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Keeping seniors safe at home

SCV Senior Center Supportive Services provides counseling and comfort to the elderly

Posted: August 16, 2009 8:37 p.m.
Updated: August 17, 2009 4:55 a.m.

From left, care manager Michelle Cornell, Supportive Services director SuzAnn Nelsen, and care managers Candye Rucker and Karin Kelly discuss cases in an effort to keep seniors safe in their own homes for as long as possible through providing resources and available assistance. <...

"Supportive Services, how can I help you?" Dozens of callers to the Santa Clarita Valley Senior Center's Supportive Services Department receive that greeting each weekday.

Yet thousands of local families are unaware that the senior-friendly domain even exists.

"Our department provides vital services and programs that allow the more frail seniors of our community to remain safely in their own homes for as long as possible," said SuzAnn Nelsen, Senior Center director of supportive services.

Nelsen, who has worked in Supportive Services helping seniors for 21 years, said her department offers professional case management, counseling, in-home services, assessments for home-delivered meals, transportation assistance, and much more.

Placement referrals for when people can no longer stay in their own homes are also available, Nelsen said.

"We help families make those difficult decisions," she stated.

Nelsen acknowledged that emotional support is a major therapeutic facet of the program.

"This is for seniors as well as family members having difficulty with a loved one. We offer caregiver support groups, counseling services and other sources of assistance," said Nelsen who began her tenure at the Senior Center as a care manager.

Retired seniors also play a significant role in Supportive Services, serving effectively as volunteer peer counselors, providing telephone reassurance and more, the director added.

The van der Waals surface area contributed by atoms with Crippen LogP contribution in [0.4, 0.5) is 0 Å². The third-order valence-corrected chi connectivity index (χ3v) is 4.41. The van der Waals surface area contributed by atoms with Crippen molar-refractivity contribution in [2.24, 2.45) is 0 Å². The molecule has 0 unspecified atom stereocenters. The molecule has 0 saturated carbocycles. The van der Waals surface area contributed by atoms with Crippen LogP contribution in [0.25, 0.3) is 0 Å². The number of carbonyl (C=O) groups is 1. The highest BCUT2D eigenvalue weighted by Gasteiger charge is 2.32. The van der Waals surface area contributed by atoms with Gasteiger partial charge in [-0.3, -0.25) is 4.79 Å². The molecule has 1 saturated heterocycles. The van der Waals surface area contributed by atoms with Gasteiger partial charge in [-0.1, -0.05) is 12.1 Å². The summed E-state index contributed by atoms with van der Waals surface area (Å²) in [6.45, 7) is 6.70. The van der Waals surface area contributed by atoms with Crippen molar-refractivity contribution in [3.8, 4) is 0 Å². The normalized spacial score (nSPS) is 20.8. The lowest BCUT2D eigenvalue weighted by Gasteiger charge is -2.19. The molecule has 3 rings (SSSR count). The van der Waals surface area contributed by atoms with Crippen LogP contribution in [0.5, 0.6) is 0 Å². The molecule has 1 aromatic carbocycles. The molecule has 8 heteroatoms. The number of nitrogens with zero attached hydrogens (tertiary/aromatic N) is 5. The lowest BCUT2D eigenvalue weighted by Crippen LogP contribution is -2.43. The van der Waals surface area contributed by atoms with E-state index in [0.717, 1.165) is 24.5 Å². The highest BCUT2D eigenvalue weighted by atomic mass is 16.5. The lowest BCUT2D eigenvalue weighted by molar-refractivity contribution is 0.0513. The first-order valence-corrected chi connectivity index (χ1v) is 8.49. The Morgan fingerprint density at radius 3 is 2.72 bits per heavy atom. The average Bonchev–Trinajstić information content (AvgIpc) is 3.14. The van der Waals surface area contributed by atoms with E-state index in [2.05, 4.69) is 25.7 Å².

"Volunteering offers many health and emotional benefits and this can be especially important in the senior years," Nelsen said.

"Camaraderie and knowing you are making a positive difference for others are particularly gratifying."

Speaking of her longtime position serving seniors and families, Nelsen said she truly enjoys it all.

"Every day is different whenever you are working with people and there are always many challenges ... but there are also at least as many rewards," she said.

Reward is a two-way street
Psychotherapist Candye Rucker, who works as a Supportive Services care manager, described her role helping seniors - which starts with a home visit.

"It's really an honor to be invited into someone's home. What begins with an intake packet or assessment for home-delivered meals evolves into a friendship," said Rucker, who also maintains a private practice in Newhall, runs support groups for the Michael Hoefflin Foundation for Children's Cancer and sees children in her office as needed.

As a care manager, Rucker interfaces with clients to determine their need levels and then strives to match them with programs available at Senior Center. Key components of her job include listening and providing comfort, Rucker said.